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Winning Tribunal Costs Awards: A Tough Task even for Lord Sugar

Tuesday, 7 January 2014

The conclusion of an employment tribunal claim usually brings great relief for the parties involved but there can sometimes be one final hurdle to complete if costs awards are sought.

Despite succeeding in the tribunal claim, even the most persuasive parties such as Lord Sugar can fail to convince employment tribunals to award them their costs.

There is actually a sound underlying principle at issue in these circumstances.

Bringing a Case Before the Employment Tribunal

In preparing for a case before an employment tribunal, both employer and employee may have spent a substantial amount on their legal advice. The sums involved usually include not only the costs of specialist legal advice from solicitors but also payments for expert reports, travel costs and fees paid to the tribunal.

Although in other areas of law, the losing party is often ordered to pay the costs of the successful party, this is generally not the case in employment law claims. In the employment tribunal, both parties are generally responsible for their own costs.

Lord Sugar Wins Against Apprentice but No Costs Awarded

The issue received media attention recently after Lord Sugar’s employment tribunal success against the winner of the Apprentice TV show, Stella English. The employment tribunal in the case refused to order Ms English to pay Lord Sugar’s £50,000 tribunal costs after she lost her constructive dismissal claim against him.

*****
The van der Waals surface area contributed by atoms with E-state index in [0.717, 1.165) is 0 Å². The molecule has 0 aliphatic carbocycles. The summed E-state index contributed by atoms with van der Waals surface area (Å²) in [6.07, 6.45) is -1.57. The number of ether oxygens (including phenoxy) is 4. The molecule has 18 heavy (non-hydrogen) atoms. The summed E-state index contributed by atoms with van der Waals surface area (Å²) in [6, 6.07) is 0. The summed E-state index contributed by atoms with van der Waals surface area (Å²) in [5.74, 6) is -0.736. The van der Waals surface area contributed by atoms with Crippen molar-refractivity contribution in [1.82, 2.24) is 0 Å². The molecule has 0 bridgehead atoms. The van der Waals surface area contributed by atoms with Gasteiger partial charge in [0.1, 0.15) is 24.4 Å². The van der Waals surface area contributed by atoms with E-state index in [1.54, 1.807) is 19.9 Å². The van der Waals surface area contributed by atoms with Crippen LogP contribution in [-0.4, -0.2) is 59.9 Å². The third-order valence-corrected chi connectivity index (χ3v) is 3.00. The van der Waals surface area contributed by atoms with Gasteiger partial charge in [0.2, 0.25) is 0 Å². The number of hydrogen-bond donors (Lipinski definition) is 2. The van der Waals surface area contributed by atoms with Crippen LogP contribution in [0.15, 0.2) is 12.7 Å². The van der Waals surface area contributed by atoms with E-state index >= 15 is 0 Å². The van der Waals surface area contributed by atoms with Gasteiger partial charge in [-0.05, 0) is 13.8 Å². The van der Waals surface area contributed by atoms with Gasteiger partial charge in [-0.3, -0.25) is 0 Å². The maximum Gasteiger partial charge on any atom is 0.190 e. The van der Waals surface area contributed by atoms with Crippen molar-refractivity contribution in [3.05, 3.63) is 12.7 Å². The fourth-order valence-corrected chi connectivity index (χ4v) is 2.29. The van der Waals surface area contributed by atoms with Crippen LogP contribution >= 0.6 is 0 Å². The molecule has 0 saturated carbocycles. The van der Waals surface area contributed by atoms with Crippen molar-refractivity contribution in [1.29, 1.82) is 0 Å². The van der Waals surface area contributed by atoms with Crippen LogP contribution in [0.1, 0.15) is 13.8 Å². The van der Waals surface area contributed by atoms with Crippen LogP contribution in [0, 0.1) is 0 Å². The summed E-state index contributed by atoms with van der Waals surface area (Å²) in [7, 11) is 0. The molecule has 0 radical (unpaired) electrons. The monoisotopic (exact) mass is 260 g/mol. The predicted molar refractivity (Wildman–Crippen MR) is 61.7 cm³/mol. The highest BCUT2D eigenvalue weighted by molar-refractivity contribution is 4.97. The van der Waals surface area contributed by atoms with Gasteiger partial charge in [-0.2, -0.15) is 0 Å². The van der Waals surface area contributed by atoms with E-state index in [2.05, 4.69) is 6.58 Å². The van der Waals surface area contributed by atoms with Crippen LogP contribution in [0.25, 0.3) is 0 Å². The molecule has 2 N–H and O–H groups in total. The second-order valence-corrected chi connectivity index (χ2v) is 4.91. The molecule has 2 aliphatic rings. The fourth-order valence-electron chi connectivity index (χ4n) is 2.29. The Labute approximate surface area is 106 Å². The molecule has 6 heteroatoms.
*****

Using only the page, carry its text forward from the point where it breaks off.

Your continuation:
This is not an unusual decision as it is rare for an employment tribunal to make a costs order against the losing party, particularly when that party is an individual claiming against an employer. Of the 230,000 employment tribunal cases heard in 2011/12, only 1,411 cost orders were made.

Principles Underlying the Presumption Against Costs Awards

Part of the reasoning for there being a general presumption against tribunal coasts awards is that, in the interests of justice, employees should not be afraid to bring a claim against their employer for fear of having to pay tribunal costs.

However, some argue that the small likelihood of employees being ordered to pay costs contributes to the “claim culture” in England, encouraging employees to make frivolous claims and causing unnecessary disruption and expense for frustrated employers.

New rules introduced in July 2013 go some away to addressing the imbalance as they now allow for a party to apply for a tribunal costs order where the employment tribunal case brought against them “had no reasonable prospect of success”.

Comment

The Apprentice case highlights just how difficult it is to persuade an employment tribunal to make a costs order. Even though the initial tribunal in the case indicated that Stella English’s claim “should never have been brought”, a costs order was still not made against her.

Whether you are an employee or employer, if you are involved in or contemplating an employment tribunal claim, it is important to seek specialist legal advice. Experienced employment solicitors can help ensure that you are in a position to make the most of the new rules should you win while avoiding opening you up to an adverse cost order should you lose.

Please contact Aneil Balgobin via e-mail ABalgobin@rollingsons.co.uk or by telephone on 0207 611 4848 to discuss your options.

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